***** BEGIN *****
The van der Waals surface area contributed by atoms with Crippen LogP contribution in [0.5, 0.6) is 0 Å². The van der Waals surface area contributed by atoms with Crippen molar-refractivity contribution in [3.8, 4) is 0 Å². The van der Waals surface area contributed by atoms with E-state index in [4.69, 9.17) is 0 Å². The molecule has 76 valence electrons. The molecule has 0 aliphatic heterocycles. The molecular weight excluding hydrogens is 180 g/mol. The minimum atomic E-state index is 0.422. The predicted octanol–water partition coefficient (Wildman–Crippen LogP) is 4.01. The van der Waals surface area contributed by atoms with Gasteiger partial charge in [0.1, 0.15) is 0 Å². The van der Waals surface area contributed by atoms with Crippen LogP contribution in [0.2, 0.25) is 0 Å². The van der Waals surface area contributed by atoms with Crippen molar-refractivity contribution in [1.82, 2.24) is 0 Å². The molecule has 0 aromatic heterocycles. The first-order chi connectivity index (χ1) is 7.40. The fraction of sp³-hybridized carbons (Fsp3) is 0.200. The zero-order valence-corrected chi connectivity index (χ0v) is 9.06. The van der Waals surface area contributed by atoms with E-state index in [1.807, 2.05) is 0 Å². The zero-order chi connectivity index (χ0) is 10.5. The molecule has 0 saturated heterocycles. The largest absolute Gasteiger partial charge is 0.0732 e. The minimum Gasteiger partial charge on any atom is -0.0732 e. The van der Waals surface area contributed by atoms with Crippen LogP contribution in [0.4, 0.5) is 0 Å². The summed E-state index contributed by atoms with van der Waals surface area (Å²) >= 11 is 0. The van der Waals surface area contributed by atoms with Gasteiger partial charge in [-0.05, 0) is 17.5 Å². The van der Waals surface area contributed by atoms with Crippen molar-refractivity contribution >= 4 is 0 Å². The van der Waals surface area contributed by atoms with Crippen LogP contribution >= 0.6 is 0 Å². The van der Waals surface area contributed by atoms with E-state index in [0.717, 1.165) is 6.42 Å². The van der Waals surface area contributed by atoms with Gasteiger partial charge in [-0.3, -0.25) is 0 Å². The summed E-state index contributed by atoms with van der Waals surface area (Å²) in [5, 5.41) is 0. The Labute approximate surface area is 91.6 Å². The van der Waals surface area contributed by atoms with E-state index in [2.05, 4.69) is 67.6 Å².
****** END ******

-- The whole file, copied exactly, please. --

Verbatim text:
The van der Waals surface area contributed by atoms with Crippen LogP contribution in [0.5, 0.6) is 0 Å². The van der Waals surface area contributed by atoms with Crippen molar-refractivity contribution in [3.8, 4) is 0 Å². The van der Waals surface area contributed by atoms with E-state index in [4.69, 9.17) is 0 Å². The molecule has 76 valence electrons. The molecule has 0 aliphatic heterocycles. The molecular weight excluding hydrogens is 180 g/mol. The minimum atomic E-state index is 0.422. The predicted octanol–water partition coefficient (Wildman–Crippen LogP) is 4.01. The van der Waals surface area contributed by atoms with Gasteiger partial charge in [0.1, 0.15) is 0 Å². The van der Waals surface area contributed by atoms with Crippen LogP contribution in [0.2, 0.25) is 0 Å². The van der Waals surface area contributed by atoms with Crippen molar-refractivity contribution in [1.82, 2.24) is 0 Å². The molecule has 0 aromatic heterocycles. The first-order chi connectivity index (χ1) is 7.40. The fraction of sp³-hybridized carbons (Fsp3) is 0.200. The zero-order valence-corrected chi connectivity index (χ0v) is 9.06. The van der Waals surface area contributed by atoms with E-state index in [1.807, 2.05) is 0 Å². The zero-order chi connectivity index (χ0) is 10.5. The molecule has 0 saturated heterocycles. The largest absolute Gasteiger partial charge is 0.0732 e. The minimum Gasteiger partial charge on any atom is -0.0732 e. The van der Waals surface area contributed by atoms with Crippen LogP contribution in [0.4, 0.5) is 0 Å². The summed E-state index contributed by atoms with van der Waals surface area (Å²) >= 11 is 0. The van der Waals surface area contributed by atoms with Gasteiger partial charge in [-0.05, 0) is 17.5 Å². The van der Waals surface area contributed by atoms with Crippen molar-refractivity contribution >= 4 is 0 Å². The van der Waals surface area contributed by atoms with Crippen LogP contribution >= 0.6 is 0 Å². The van der Waals surface area contributed by atoms with E-state index in [0.717, 1.165) is 6.42 Å². The van der Waals surface area contributed by atoms with Gasteiger partial charge in [-0.3, -0.25) is 0 Å². The summed E-state index contributed by atoms with van der Waals surface area (Å²) in [5, 5.41) is 0. The Labute approximate surface area is 91.6 Å². The van der Waals surface area contributed by atoms with E-state index in [2.05, 4.69) is 67.6 Å².